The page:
Halo Infinite: The most criticized part of the multiplayer is under consideration by the developers

Halo Infinite: The most criticized part of the multiplayer is under consideration by the developers

Halo Infinite

While Halo Infinite's multiplayer launch probably went way beyond expectations, it's also true that there are a number of progression problems. In addition to the cost of microtransactions, judged too high by several players who have expressed a negative sentiment online, one of the biggest problems of the 343 Industries game is certainly its season pass, which does not allow users to get points in a proportionate way, but luckily 343 Industries is already working to solve it.

Halo Infinite: the most anticipated exclusive Considering that this last week was all holidays for the developers, after the final rush that allowed the multiplayer of Halo Infinite to launched in time for the twentieth anniversary of the series, 343 Industries is back to work as of today. It also does so by welcoming player feedback on the season pass, as explained by head of design Jerry Hook. "I obviously keep playing and I understand the frustration of the players with the progression," explained Hook, who added that as soon as the team gets back to work it will be the first thing they take care of.

Obviously it is useless to expect big changes already in the next few days. Halo Infinite is a complex game, like all modern multiplayer. Changing the progression system also means changing how points are redistributed, the prices of the skins and the entire "economy" behind the game. The work is obviously uphill, but the beta launch also served for this, or to better balance every single aspect. Obviously listening to the feedback from those who definitely experience the game more than the developers.

Yes I am still playing Halo and feeling everyone's pain on progression. We are back at it next week and this will be top of my list with the team.

- jerry hook (@hookscourt) November 28, 2021

While multiplayer is already available, the Halo Infinite campaign will arrive on December 8, 2021. The title will be fully playable on virtually any Xbox console and also on PC, where it will land on both the Xbox app and Steam.

The most economical next-gen console? Xbox Series S! The console is available on Amazon for a small discount.

‘Halo Infinite’ Design Head Says Progression ‘Pain’ Is Top Of His List This Week

Halo Infinite


Well, the holiday break is over, so it’s back to…debating Halo Infinite’s progression system like we’ve been doing since the game launched its multiplayer component early.

At this point, it’s very clear that 343 hears everyone’s complaints about the system. In addition to some quick changes they already made within the first week of the game’s launch, there are more coming. Here’s 343’s Head of Design, Jerry Hook, who commented on the current issues and future solutions yesterday:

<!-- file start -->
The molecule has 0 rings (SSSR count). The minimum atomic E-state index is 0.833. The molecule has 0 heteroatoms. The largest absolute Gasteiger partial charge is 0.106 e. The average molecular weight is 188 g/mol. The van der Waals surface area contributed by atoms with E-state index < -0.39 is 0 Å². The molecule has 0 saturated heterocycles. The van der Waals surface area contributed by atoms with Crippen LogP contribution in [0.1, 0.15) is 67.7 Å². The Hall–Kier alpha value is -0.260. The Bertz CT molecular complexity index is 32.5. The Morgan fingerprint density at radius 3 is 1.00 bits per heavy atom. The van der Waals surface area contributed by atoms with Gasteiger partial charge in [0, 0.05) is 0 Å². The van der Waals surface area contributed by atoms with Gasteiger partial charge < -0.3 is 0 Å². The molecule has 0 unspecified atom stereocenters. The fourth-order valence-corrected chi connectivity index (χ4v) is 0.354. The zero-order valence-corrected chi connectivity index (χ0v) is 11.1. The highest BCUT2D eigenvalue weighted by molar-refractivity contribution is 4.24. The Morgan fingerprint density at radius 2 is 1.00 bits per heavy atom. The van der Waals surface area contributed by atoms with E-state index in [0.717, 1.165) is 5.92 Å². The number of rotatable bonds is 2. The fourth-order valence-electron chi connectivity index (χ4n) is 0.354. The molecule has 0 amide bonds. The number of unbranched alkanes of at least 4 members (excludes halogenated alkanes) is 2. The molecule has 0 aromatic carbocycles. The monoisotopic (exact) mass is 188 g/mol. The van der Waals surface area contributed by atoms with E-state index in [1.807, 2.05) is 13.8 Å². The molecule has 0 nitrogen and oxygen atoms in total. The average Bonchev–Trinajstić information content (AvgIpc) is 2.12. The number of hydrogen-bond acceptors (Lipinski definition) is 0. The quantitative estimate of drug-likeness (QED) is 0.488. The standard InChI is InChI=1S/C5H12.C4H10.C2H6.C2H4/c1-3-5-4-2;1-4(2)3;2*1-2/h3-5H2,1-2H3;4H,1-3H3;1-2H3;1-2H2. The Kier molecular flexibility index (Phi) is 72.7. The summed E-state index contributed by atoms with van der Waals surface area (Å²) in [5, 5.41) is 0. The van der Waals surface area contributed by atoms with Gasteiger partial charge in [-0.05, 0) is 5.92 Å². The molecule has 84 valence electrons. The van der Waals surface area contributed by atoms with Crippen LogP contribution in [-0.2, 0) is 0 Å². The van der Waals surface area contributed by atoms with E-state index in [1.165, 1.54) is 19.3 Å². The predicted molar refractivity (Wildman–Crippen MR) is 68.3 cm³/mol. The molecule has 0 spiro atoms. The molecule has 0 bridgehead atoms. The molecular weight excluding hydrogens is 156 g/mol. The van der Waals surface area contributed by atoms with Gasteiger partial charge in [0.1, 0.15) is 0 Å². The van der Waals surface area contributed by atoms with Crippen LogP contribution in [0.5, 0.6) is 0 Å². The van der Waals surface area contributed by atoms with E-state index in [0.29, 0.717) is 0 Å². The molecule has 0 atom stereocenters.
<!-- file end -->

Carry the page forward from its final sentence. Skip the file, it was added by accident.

“Yes I am still playing Halo and feeling everyone’s pain on progression. We are back at it next week and this will be top of my list with the team.”

To me that reads like through playing, he is feeling the same pain of progression as everyone else. And now that’s “top of list” for his design team, and we’ll have to see what sort of results that yields.

There are different levels to the issues at play here, some of which seem like easy fixes, while others may not be.

The one refrain everyone keeps saying is that XP should not be wholly based on challenges, and instead be linked to performance in some way, whether that’s a percentage of your game score, or some other metric that actually encourages winning, lots of kills or lots of objective completions.

Halo Infinite


The other issue is the content of the challenges themselves, where if the concept of challenges stays (which it almost certainly will), many of those still need to be tweaked. Mode-specific challenges when you cannot select specific game modes is frustrating. This is both an issue with the challenges themselves, but also a broader issues about the limitations of the current playlist structure with so many disparate game types jammed together. Past that, other challenges like “stop enemy killing sprees” that rely on your opponents doing well have to go.

Progression is one thing, but reward structure is another.

As I mentioned yesterday, a core problem with Halo Infinite’s current system is just that, armor cores. Even if unlocks speed up, that doesn’t solve fundamental problems people have with the cosmetic system which does not seem like what was promised ahead of the game’s launch. That includes:

  • Helmets and attachments being locked to specific armor cores only.
  • Coatings being locked to cores, and separated as rewards for armor, vehicles and guns.
  • Emblems also being separated for armor, vehicles and guns.
  • The ratio of free/earned unlocks versus what’s being sold in the microtransaction store (ie. Tenrai samurai armor).
  • The prices of those items in the store ($15 for a sword belt that only works on one core).
  • That’s the bulk of it, but again, this is a separate issue than simply “progression” and will require longer term solutions. I believe that we will see changes to XP gains very quickly, but it will take much more time to address issues like the armor core system.

    Again, 343 is clearly listening, but it remains frustrating that with an extra year to polish multiplayer, as good as gameplay is, these systems didn’t get the same treatment. Though with that said, I think a few immediate fixes would quell some of the (frankly over the top) anger we’re seeing about the progression issues, and more fixes will come later. 343 is building Halo Infinite to last a decade as a Halo platform. This is what, week 3? Change will come.

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